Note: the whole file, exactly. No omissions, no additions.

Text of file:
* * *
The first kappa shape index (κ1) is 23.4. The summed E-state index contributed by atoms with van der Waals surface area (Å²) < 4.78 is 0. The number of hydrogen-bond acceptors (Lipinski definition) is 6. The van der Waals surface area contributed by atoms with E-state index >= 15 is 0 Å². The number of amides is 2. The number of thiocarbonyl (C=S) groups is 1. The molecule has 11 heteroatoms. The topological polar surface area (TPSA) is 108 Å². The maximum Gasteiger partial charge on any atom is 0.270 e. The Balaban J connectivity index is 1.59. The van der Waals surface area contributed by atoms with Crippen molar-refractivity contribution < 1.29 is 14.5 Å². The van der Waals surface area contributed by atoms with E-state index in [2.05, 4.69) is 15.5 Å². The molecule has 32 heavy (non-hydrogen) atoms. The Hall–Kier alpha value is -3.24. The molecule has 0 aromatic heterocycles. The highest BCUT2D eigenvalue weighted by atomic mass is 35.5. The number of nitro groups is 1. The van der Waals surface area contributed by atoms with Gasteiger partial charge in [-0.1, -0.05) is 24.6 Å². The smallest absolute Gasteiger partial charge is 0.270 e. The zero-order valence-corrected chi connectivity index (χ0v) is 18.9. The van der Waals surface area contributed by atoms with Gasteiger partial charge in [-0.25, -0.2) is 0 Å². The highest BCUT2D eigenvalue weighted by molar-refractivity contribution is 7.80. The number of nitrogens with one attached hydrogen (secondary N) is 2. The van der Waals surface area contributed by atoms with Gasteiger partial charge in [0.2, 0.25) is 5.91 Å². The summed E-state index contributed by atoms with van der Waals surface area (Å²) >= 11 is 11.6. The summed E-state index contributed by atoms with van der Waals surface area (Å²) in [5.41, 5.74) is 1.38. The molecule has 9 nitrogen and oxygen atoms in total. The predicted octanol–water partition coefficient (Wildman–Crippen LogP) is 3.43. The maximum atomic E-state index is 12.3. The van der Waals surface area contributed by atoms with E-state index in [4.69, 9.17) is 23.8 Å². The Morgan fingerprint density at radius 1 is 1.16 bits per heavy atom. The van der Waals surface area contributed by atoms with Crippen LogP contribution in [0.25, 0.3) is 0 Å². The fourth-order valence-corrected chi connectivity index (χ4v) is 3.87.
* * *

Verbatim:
The first kappa shape index (κ1) is 23.4. The summed E-state index contributed by atoms with van der Waals surface area (Å²) < 4.78 is 0. The number of hydrogen-bond acceptors (Lipinski definition) is 6. The van der Waals surface area contributed by atoms with E-state index >= 15 is 0 Å². The number of amides is 2. The number of thiocarbonyl (C=S) groups is 1. The molecule has 11 heteroatoms. The topological polar surface area (TPSA) is 108 Å². The maximum Gasteiger partial charge on any atom is 0.270 e. The Balaban J connectivity index is 1.59. The van der Waals surface area contributed by atoms with Crippen molar-refractivity contribution < 1.29 is 14.5 Å². The van der Waals surface area contributed by atoms with E-state index in [2.05, 4.69) is 15.5 Å². The molecule has 32 heavy (non-hydrogen) atoms. The Hall–Kier alpha value is -3.24. The molecule has 0 aromatic heterocycles. The highest BCUT2D eigenvalue weighted by atomic mass is 35.5. The number of nitro groups is 1. The van der Waals surface area contributed by atoms with Gasteiger partial charge in [-0.1, -0.05) is 24.6 Å². The smallest absolute Gasteiger partial charge is 0.270 e. The zero-order valence-corrected chi connectivity index (χ0v) is 18.9. The van der Waals surface area contributed by atoms with Gasteiger partial charge in [-0.25, -0.2) is 0 Å². The highest BCUT2D eigenvalue weighted by molar-refractivity contribution is 7.80. The number of nitrogens with one attached hydrogen (secondary N) is 2. The van der Waals surface area contributed by atoms with Gasteiger partial charge in [0.2, 0.25) is 5.91 Å². The summed E-state index contributed by atoms with van der Waals surface area (Å²) >= 11 is 11.6. The summed E-state index contributed by atoms with van der Waals surface area (Å²) in [5.41, 5.74) is 1.38. The molecule has 9 nitrogen and oxygen atoms in total. The predicted octanol–water partition coefficient (Wildman–Crippen LogP) is 3.43. The maximum atomic E-state index is 12.3. The van der Waals surface area contributed by atoms with E-state index in [4.69, 9.17) is 23.8 Å². The Morgan fingerprint density at radius 1 is 1.16 bits per heavy atom. The van der Waals surface area contributed by atoms with Crippen LogP contribution in [0.25, 0.3) is 0 Å². The fourth-order valence-corrected chi connectivity index (χ4v) is 3.87.